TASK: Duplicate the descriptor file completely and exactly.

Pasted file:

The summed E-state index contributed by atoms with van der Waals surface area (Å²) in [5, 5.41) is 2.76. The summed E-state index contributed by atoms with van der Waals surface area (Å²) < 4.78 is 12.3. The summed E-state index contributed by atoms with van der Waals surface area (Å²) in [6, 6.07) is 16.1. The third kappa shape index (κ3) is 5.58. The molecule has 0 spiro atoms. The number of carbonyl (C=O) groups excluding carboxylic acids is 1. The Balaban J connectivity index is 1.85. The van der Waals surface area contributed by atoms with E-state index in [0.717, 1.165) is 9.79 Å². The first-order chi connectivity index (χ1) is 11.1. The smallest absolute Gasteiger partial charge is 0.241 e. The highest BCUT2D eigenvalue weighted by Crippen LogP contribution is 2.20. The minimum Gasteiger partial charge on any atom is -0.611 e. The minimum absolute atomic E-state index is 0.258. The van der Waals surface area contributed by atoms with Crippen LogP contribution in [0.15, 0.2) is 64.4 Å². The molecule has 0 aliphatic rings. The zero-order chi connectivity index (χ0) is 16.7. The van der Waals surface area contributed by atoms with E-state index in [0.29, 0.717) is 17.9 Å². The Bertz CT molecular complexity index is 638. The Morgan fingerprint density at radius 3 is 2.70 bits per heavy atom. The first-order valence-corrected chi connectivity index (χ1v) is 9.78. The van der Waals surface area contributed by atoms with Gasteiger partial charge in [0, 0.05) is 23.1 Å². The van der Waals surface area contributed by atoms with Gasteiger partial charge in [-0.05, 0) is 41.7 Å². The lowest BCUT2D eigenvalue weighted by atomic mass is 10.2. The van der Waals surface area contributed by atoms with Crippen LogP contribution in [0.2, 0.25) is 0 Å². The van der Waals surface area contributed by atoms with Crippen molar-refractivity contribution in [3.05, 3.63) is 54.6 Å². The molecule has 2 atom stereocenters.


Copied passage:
The summed E-state index contributed by atoms with van der Waals surface area (Å²) in [5, 5.41) is 2.76. The summed E-state index contributed by atoms with van der Waals surface area (Å²) < 4.78 is 12.3. The summed E-state index contributed by atoms with van der Waals surface area (Å²) in [6, 6.07) is 16.1. The third kappa shape index (κ3) is 5.58. The molecule has 0 spiro atoms. The number of carbonyl (C=O) groups excluding carboxylic acids is 1. The Balaban J connectivity index is 1.85. The van der Waals surface area contributed by atoms with E-state index in [0.717, 1.165) is 9.79 Å². The first-order chi connectivity index (χ1) is 11.1. The smallest absolute Gasteiger partial charge is 0.241 e. The highest BCUT2D eigenvalue weighted by Crippen LogP contribution is 2.20. The minimum Gasteiger partial charge on any atom is -0.611 e. The minimum absolute atomic E-state index is 0.258. The van der Waals surface area contributed by atoms with Crippen LogP contribution in [0.15, 0.2) is 64.4 Å². The molecule has 0 aliphatic rings. The zero-order chi connectivity index (χ0) is 16.7. The van der Waals surface area contributed by atoms with E-state index in [0.29, 0.717) is 17.9 Å². The Bertz CT molecular complexity index is 638. The Morgan fingerprint density at radius 3 is 2.70 bits per heavy atom. The first-order valence-corrected chi connectivity index (χ1v) is 9.78. The van der Waals surface area contributed by atoms with Gasteiger partial charge in [0, 0.05) is 23.1 Å². The van der Waals surface area contributed by atoms with Gasteiger partial charge in [-0.05, 0) is 41.7 Å². The lowest BCUT2D eigenvalue weighted by atomic mass is 10.2. The van der Waals surface area contributed by atoms with Crippen LogP contribution in [0.2, 0.25) is 0 Å². The van der Waals surface area contributed by atoms with Crippen molar-refractivity contribution in [3.05, 3.63) is 54.6 Å². The molecule has 2 atom stereocenters.